According to the U.S. Centers for Disease Control and Prevention (CDC), the United States has seen the most cases of measles this year since 1992.
Recent reports indicate the number of cases has surpassed 1,100 and has hospitalized more than 100.
Dr. Frank Esper, of Cleveland Clinic Children’s, said measles is dangerous because of the serious complications that can develop from it, especially for children.
“What happens with the measles, more so than with a lot of these other types of viruses that circulate through the season, is it is more likely to cause pneumonia,” he said. “The virus gets into your lungs and it can cause bad pneumonia, and it can get into your blood, which then goes to the brain and can cause a lot of bad brain swelling. About one to two out of every thousand children will get brain swelling, and about one out of every twenty will get pneumonia.”
Esper said even though "homegrown" cases of measles have been under control for decades, it’s important to remember that measles is still very common in other parts of the world.
And when the disease travels to the U.S., those who are unvaccinated are at risk.
The MMR vaccine, which protects against measles, mumps and rubella is recommended for children beginning at one year of age.
There is also a booster between ages 4-6.
But it’s never too late to get the MMR vaccine if a person did not receive one as a child.
And getting vaccinated not only protects you but those around you, especially the most vulnerable, who may not yet be vaccinated because they are too young or have immunity problems.
“Protecting yourself from measles, prevents you from spreading that measles to everyone else around you,” said Esper. “Even if you’re not worried about getting bad measles, or you think you can take it and it’s just going to be a little bit of a viral illness, there are people around you, who may be at risk of more severe infection, especially small children.”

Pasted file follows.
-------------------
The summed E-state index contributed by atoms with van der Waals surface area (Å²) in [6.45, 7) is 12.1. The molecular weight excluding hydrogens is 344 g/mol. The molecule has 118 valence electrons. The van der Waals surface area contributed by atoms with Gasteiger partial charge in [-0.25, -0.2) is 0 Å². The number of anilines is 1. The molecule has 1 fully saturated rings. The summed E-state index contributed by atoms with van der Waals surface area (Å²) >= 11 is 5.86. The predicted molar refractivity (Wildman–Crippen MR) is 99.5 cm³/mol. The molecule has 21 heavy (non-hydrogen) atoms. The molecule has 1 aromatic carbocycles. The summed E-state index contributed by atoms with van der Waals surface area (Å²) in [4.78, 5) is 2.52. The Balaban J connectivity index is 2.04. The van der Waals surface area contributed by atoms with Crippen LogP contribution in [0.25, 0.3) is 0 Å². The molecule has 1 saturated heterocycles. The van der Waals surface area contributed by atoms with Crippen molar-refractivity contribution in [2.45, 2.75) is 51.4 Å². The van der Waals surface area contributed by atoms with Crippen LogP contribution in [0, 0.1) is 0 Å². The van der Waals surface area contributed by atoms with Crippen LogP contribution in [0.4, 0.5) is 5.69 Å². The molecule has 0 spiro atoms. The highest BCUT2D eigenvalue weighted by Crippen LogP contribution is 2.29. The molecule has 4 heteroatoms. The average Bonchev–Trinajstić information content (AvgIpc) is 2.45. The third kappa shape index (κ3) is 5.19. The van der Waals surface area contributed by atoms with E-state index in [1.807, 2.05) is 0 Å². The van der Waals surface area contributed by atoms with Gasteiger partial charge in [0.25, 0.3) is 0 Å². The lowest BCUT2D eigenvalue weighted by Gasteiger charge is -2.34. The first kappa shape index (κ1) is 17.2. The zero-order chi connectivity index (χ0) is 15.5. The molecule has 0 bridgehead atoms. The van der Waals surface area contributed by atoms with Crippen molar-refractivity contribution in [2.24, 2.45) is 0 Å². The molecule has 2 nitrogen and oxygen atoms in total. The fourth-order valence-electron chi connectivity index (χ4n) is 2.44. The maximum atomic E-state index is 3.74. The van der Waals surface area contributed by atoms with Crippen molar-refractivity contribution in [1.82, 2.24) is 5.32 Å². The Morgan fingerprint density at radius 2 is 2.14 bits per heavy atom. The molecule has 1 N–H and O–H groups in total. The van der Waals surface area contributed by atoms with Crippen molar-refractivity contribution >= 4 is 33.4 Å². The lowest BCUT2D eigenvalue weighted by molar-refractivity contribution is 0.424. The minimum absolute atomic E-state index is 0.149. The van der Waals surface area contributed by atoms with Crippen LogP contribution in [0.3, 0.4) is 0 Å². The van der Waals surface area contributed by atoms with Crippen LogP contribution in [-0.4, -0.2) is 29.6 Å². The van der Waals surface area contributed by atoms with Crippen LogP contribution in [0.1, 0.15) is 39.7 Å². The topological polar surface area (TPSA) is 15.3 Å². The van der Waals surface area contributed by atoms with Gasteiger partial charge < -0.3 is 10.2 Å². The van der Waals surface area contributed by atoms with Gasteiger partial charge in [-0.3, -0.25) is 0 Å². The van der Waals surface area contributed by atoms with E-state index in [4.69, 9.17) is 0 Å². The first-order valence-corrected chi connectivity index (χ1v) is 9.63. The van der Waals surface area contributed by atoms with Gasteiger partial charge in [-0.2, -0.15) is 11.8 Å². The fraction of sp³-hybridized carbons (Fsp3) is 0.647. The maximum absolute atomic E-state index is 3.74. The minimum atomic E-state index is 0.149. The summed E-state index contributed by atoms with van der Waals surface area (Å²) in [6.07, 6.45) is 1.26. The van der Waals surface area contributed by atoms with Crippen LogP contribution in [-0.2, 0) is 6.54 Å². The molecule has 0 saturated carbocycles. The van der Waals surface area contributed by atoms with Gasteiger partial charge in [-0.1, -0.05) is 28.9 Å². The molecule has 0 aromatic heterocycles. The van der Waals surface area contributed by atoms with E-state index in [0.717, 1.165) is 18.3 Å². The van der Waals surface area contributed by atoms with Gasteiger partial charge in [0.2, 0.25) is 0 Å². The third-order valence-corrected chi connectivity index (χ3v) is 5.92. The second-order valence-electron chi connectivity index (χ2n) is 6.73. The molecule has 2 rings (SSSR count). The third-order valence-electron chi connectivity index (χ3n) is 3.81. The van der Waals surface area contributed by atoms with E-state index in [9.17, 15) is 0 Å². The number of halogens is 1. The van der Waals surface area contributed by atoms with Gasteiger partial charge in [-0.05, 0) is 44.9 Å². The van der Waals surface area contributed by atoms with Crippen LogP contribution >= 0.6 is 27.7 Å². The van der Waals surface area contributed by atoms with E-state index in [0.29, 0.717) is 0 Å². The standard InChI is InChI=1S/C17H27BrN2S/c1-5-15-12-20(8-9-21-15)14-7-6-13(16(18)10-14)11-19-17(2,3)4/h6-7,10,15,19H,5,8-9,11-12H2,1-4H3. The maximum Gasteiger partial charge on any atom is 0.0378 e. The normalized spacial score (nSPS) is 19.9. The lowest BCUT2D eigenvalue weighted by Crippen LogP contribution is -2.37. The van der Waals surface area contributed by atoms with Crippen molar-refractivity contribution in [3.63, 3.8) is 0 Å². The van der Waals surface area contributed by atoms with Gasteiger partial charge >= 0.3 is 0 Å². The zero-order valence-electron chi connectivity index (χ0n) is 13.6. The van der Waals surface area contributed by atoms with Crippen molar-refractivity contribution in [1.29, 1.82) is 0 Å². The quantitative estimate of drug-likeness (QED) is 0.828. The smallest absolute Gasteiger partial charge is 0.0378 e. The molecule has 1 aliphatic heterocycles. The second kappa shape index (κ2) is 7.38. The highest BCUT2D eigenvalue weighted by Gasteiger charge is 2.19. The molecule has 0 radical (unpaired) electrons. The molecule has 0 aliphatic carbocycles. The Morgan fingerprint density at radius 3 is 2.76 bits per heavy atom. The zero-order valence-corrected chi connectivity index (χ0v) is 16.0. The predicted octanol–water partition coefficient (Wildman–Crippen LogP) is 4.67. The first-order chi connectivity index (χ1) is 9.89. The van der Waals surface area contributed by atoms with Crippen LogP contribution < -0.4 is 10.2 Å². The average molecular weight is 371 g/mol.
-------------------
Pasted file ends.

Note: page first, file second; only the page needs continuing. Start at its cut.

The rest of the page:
Esper said some people express concerns about the safety of the vaccine, or worry about their child being irritable after receiving it.
But he said research has shown the MMR vaccine is not only safe, it is very effective.
And while no one likes to see their baby cry after getting a shot, Esper said it’s worth it in the long run for the long-term health of your child.
“We understand you may have a little redness and a little soreness, and even some of these vaccines will cause a little bit of a fever, and that can have implications for families,” he said. “It’s just that the benefits of being vaccinated far outweigh that short-term problem.”
Copyright 2019 by Cleveland Clinic News Service. All rights reserved.